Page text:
There was good news for commuters in London on 21 January when it was announced that the publicly-owned Transport for London (TfL) would soon be taking over responsibility for two local rail franchises. But why is this such exciting information for railway users? And how did the idea of railway renationalisation manage to attract enthusiasm from both the left and right of the political spectrum?
Well, with Southeastern set to be run by TfL from 2018 and Thameslink from 2021, customers can now expect cheaper fares, new trains and more frequent services, along with environmental improvements and increased staff presence at stations.
What’s not to like about that?
Not much, it seems. In fact, this news has been so well received that even workers at the Adam Smith Institute – a right-wing think tank in favour of privatisation – have been celebrating. According to the institute’s executive director Sam Bowman, the entire office cheered when they heard of this incredibly strange case of railway renationalisation under the watch of a Conservative government.
Is privatisation really so terrible?
The short answer is yes.
Earlier in January, the Labour party claimed that commuters in Britain were paying an average of 25% more for season tickets than when David Cameron became prime minister back in 2010. This meant that transportation costs had risen three times faster than wages in the same period.
And on 15 January, Jack Blanchard wrote in the Mirror about how Britain’s only publicly owned railway – the East Coast mainline – had been delivering record levels of both punctuality and passenger satisfaction before it was sold off by the Conservative-led coalition government in 2015. This was according to the last end-of-year report for the service.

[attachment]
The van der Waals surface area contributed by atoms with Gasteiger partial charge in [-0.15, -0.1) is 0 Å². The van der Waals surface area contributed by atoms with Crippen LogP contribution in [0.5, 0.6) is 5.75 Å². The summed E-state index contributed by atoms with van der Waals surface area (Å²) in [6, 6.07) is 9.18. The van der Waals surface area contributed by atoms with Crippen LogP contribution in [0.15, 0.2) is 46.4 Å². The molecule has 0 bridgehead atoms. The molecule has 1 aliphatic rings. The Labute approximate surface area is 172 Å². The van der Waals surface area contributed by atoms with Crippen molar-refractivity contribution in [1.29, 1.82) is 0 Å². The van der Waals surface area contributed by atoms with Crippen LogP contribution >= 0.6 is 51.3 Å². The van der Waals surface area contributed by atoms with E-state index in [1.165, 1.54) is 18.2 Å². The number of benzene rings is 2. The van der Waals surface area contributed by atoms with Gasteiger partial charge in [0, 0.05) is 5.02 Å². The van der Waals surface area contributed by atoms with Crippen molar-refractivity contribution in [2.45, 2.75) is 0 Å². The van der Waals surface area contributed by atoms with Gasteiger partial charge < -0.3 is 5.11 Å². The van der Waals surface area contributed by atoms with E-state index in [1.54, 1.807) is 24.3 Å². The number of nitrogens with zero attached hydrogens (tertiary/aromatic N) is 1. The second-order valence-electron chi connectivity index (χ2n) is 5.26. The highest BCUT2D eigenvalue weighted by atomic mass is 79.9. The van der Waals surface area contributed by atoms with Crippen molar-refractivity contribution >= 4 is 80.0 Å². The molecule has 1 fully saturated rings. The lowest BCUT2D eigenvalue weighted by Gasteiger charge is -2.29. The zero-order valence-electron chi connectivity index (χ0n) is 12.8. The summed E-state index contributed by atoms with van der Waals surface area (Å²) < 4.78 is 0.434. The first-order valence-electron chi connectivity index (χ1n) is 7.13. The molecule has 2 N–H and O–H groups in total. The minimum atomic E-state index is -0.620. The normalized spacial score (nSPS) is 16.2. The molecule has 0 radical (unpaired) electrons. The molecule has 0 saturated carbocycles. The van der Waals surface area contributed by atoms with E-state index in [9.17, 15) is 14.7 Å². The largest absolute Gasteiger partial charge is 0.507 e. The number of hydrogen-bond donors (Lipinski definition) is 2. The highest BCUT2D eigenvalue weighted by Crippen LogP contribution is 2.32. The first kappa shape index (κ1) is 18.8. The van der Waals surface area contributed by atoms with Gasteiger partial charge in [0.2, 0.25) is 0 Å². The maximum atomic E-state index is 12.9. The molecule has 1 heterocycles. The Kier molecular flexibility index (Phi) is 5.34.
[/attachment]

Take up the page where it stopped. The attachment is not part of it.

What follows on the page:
The controversial sale came just two months before the general election, in spite of the fact that public ownership had vastly improved the service while creating hundreds of millions of pounds in revenue for the government. It also flew in the face of the fact that the line had been renationalised in the first place back in 2009, after the previous private operator (National Express) had abandoned its obligations at the height of the financial crisis.
In short, shadow transport secretary Lilian Greenwood insists:
The sell-off of East Coast was an act of ideological self-sabotage that put profits before the railways’ best interests.
And for the RMT union, the move was even worse: it was a “national disgrace“. Private ownership had not only failed miserably under National Express, but also under Sea Containers, which ran into financial difficulties during its time in charge of the East Coast line and was stripped of its franchise in 2006. Yet another example in favour of railway renationalisation, the union’s members must have thought.
Let’s act on the evidence
The simple reality is that Directly Operated Railways – a government holding company formed in 2009 to take over franchises when private contractors failed – made over £1bn for taxpayers up to May 2015.
In other words, there is hard evidence that shows public ownership would deliver both better services for passengers and better working conditions for those employed on Britain’s railways. And as Modern Railways editor James Abbott said in 2015, renationalisation would not be difficult at all. Because of the current time-limited franchise system, the government could take lines back at no cost to the taxpayer as they expire.
But change requires political will. And it appears the Conservative party has no interest in the evidence that favours renationalisation. So, as Val Shawcross says at the New Statesman, we desperately need to organise and campaign if we want to transform the system. If we don’t, she stresses:
we’ll see more wasted years with passengers picking up the bill for failure
There’s often very little the left and right can agree on. But there are many citizens at both ends of the political spectrum who accept that railway renationalisation is a no-brainer. So what’s stopping us from making it happen?
Why not sign this petition and join disgruntled passengers and disheartened employees at Bring Back British Rail who advocate the creation of a national rail network run for the benefit of the people and not for the profit of a few CEOs?
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